The service I joined was a dress-rehearsal of sorts for the 20th. The pastors performed all the parts that will be happening then, both as practice, and for themselves at that moment. There were songs, prayers, readings, and a meditation, ending with the sacrament of the eucharist (which will be left out in the public service). An Oregonian reporter had also been invited, but he did not show up. There were two of us there to experience it for portland indymedia, and we were the only outsiders; that was a big honor and I thank Pastor Gabrielle Chavez of Christ the Healer UCC for inviting us. |
I could describe the ceremony blow-by-blow but I wouldn't be able to give you a full sense of what it was like. As a religious ceremony, much of the power was in the mood and feeling that was created among the participants; that is, it was tangible, but not in a way that is easily objectified into language, especially the language of our current culture, which lacks a commonly understood and meaningful vocabulary for such things. The modern consciousness is entrenched in literal interpretations of reality; metaphorical comprehension is discouraged as it is centered on meaning rather than measurement. Capitalism thrives in this cold environment -- indeed, would fail in a warmer one. I cannot stress too much this connection I see between the profit motive and so-called scientific reasoning. Subjective vision finds breathing life in trees while an objective one identifies lumber.
By participating in this service, I entered another world, existing within and without the one I biked through to get there. Though it was a world of ideas, it was more so a world of feeling. The emotive superceded the cognitive in a way that revealed the stunted limitations of the latter. In a time when the pall of fascism is descending so rapidly, this service provided a light. Not a light at the end of the tunnel -- a light made by joining in intimate connection with others the lights within all of us. The pastors also called up the light that they call "God", "Jesus", or "Christ", into which we were all to gather, and that's where my only difference with them emerged, but it was purely a semantic difference. When I hear those words, I just substitute them with "love" or "life". Doing so gives the meanings they have a much more universal meaning for me, and strips them of an anthropomorphism that I find trivializing. That is, I reject the literal denotation of the words "God", etc., and embrace their metaphorical conotations. Other people who are not Christian but believe in the spiritual aspect of existence might find a similar exercise helpful for them when they attend the public exorcism on the 20th.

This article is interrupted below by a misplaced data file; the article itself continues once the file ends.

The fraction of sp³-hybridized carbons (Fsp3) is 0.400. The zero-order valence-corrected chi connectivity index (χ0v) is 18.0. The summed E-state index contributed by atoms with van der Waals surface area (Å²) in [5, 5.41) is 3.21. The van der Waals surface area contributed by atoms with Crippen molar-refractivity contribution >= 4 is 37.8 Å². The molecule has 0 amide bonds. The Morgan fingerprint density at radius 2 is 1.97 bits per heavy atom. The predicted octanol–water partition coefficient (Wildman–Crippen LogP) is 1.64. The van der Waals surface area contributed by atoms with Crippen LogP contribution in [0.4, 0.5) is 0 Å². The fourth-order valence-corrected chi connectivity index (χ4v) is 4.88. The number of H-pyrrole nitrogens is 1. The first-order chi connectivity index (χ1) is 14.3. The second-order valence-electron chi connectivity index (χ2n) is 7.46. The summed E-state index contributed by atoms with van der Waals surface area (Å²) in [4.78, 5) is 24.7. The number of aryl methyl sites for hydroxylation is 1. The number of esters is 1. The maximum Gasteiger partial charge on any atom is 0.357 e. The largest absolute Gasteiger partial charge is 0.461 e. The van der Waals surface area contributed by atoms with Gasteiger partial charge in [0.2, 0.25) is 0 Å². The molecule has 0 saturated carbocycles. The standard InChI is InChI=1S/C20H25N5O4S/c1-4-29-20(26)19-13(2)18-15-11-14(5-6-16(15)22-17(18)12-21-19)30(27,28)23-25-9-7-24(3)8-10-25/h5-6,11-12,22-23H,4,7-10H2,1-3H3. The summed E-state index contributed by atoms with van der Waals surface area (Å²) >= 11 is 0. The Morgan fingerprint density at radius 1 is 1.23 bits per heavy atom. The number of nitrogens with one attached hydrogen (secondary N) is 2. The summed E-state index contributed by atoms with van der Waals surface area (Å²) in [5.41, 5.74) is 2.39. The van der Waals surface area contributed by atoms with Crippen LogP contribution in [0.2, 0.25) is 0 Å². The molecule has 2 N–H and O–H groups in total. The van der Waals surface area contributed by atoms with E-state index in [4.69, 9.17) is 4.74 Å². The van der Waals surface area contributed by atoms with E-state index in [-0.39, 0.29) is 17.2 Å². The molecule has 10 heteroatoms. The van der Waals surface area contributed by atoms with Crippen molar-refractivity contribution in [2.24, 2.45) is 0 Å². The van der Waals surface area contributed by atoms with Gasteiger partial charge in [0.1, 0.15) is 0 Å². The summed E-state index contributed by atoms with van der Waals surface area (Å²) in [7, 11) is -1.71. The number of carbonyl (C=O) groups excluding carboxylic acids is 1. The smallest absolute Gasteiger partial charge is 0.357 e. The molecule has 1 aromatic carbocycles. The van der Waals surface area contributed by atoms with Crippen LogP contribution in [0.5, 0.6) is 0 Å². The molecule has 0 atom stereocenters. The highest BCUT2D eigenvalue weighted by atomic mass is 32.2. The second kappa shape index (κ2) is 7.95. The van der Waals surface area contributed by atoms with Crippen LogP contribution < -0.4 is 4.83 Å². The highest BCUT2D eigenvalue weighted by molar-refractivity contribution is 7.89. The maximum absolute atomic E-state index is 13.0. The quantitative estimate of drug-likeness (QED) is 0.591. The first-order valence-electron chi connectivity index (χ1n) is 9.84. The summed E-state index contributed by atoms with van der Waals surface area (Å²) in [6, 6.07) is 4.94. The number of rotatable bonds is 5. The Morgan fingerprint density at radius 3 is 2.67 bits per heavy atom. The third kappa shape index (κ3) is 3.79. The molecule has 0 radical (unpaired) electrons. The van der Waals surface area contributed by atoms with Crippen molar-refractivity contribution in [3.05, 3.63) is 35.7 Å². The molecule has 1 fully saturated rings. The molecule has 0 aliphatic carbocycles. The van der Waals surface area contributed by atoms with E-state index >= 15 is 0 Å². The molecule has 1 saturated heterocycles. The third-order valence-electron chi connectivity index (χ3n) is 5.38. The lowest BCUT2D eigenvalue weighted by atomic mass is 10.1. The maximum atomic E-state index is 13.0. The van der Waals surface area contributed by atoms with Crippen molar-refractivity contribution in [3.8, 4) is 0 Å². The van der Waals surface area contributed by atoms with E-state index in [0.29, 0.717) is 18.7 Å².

But back to that light that shone in the service, in contrast to the gathering darkness of war and oppression in the world: I would call the light hope, describe it as strong, and recommend it as the best way to get through these times in one piece. The Reverend Kris Voss-Rothmeier of the Milwaukie Presbyterian Church led us through a prayer of deliverance that sought to release us from fear, greed, deception, retaliation, separation, self-righteousness, arrogance and coercion in favor of love, generosity, honesty, patience, unity, self-understanding, humility, and mutual respect (to name just some of the pairs). Everyone was invited to offer their own set and the group would say the lines of the prayer together with the new words. The first set of attributes are products of darkness, and the second are of light. The life of that light in the service was real, something I could feel, and I carried it with me outside, back on the bike ride home.
It was like a passage from the Bible that one of the pastors read. I replace "God" in this passage with "Love" and "the devil" with "hate".
Put on the whole armor of Love, that you may be able to stand against the wiles of hate.It was a great feeling, riding home with that armor and reflecting on the struggle against tyranny that we are waging in the world right now. I believe that love will prevail.
For our wrestling is not against flesh and blood, but against the principalities, against the powers, against the world's rulers of the darkness of this age, and against the spiritual hosts of wickedness in the heavenly places.
(Ephesians, 6: 11-12)
So again, I encourage everyone to come to the social exorcism on Wednesday the 20th at 11:00 am in Terry Schrunk Plaza, regardless of your spiritual beliefs, and even if you are an athiest. This will be a colorful, creative and legitimately radical anti-war action and an opportunity to build ties with other people who are arrayed against the powers-that-be. We all need as many allies as we can find, and it would be silly for us to reject people just because they call themselves "Christian". As I found out today, I have a lot I can learn -- and more importantly, feel -- from Christians that can help me personally in my fight for justice. I doubt if I am the only one who would so benefit.